Language in America - Puerto Rican Statehood

Introduction

Current Issues
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The End of Bilingual Education?
..........Voters Reject Bilingual Education
..........What Is Bilingual Education?
..........How Bilingual Education Has Failed
..........Federal Action"
..........Alternatives to Failed Bilingual Education
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Statehood for Puerto Rico?
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Bilingual Ballots
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English and Citizenship
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The Fragmentation of Canada
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Voter Support
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English As The Official Language
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History of English As America's Common Language

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Another continuing English-language issue is whether Puerto Rico, a self-governing territory, should become a State. Puerto Ricans have been citizens of the United States since 1917. 48 U.S.C. 734. Yet more than two-thirds of the island’s inhabitants do not speak English. Source: Karl Ross, "Puerto Rico Law Embraces English," The Washington Post, January 30, 1993, P. A4

In 1998, the House of Representatives passed H.R. 856, a bill to make Puerto Rico a State. Proponents of Statehood spent millions of dollars on lobbyists, pollsters and public relations firms to promote passage, yet the surprisingly close vote was 209 in favor and 208 against. The one-vote margin blocked Senate consideration of similar legislation.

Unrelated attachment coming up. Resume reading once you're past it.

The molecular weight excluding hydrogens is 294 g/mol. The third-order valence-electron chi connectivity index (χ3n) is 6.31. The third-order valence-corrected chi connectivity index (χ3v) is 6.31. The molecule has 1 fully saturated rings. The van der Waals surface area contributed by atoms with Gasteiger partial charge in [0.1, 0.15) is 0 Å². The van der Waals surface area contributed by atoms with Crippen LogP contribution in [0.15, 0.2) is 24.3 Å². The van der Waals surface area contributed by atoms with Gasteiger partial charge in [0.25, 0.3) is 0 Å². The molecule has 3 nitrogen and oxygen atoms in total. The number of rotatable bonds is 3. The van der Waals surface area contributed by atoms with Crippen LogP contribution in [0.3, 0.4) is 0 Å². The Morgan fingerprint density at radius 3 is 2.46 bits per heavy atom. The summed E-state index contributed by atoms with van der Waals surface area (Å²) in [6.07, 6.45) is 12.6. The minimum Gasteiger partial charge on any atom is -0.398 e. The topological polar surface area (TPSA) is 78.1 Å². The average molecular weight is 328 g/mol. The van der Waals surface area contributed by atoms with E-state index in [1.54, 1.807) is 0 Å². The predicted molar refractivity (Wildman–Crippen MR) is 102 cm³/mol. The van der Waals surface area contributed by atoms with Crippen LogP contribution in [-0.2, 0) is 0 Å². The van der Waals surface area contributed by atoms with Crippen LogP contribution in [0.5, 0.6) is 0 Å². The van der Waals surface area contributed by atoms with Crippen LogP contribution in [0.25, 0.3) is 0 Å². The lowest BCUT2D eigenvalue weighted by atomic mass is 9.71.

In December 1998, the pro-Statehood government of Puerto Rico held another voter plebiscite on statehood. Puerto Rico’s voters rejected statehood. This is the third rejection of statehood in the last seven years.

In January 2000, President Clinton proposed a fourth statehood vote in Puerto Rico.

Excerpts From "The United States: Ethnocentric or Pluralistic?" by Juan Garcia-Passalacqua, The Washington Post, June 7, 1996

"Will Congress, in defining the road toward statehood, demand that English be the official language of Puerto Rico?

"Every member of Congress must understand that Puerto Ricans are a people, a nationality, totally distinct from Americans. Our native language is Spanish. Official figures filed in Congress during 1989-1991 hearings on the status issue prove that 83 percent of island residents do not speak or understand English. The bill in effect offers a Hispanic state."

Excerpts From "Equal Partners, Common Bonds," by Cong. Gerald Solomon and Toby Roth,

The Washington Post, July 4, 1996

"Juan Garcia-Passalacqua argues that if Puerto Rico becomes a state, its language would have to be Spanish. We disagree. We believe that, like the 50 states that preceded it into the Union, a state of Puerto Rico would have to be prepared to become an equal partner in the United States. One of these conditions would involve adopting the English language. If Puerto Rico chooses to become our 51st state, its language would have to be English.

"Both of our congressional districts are close to the border with Canada, where Quebec has edged ever closer to separation. That country’s near breakup this past year over linguistic and cultural differences left us with a profound impression of the fragility of nations. If a nation that is so similar to our own can come so close to unraveling, can we afford to take our own national unity for granted any longer?"

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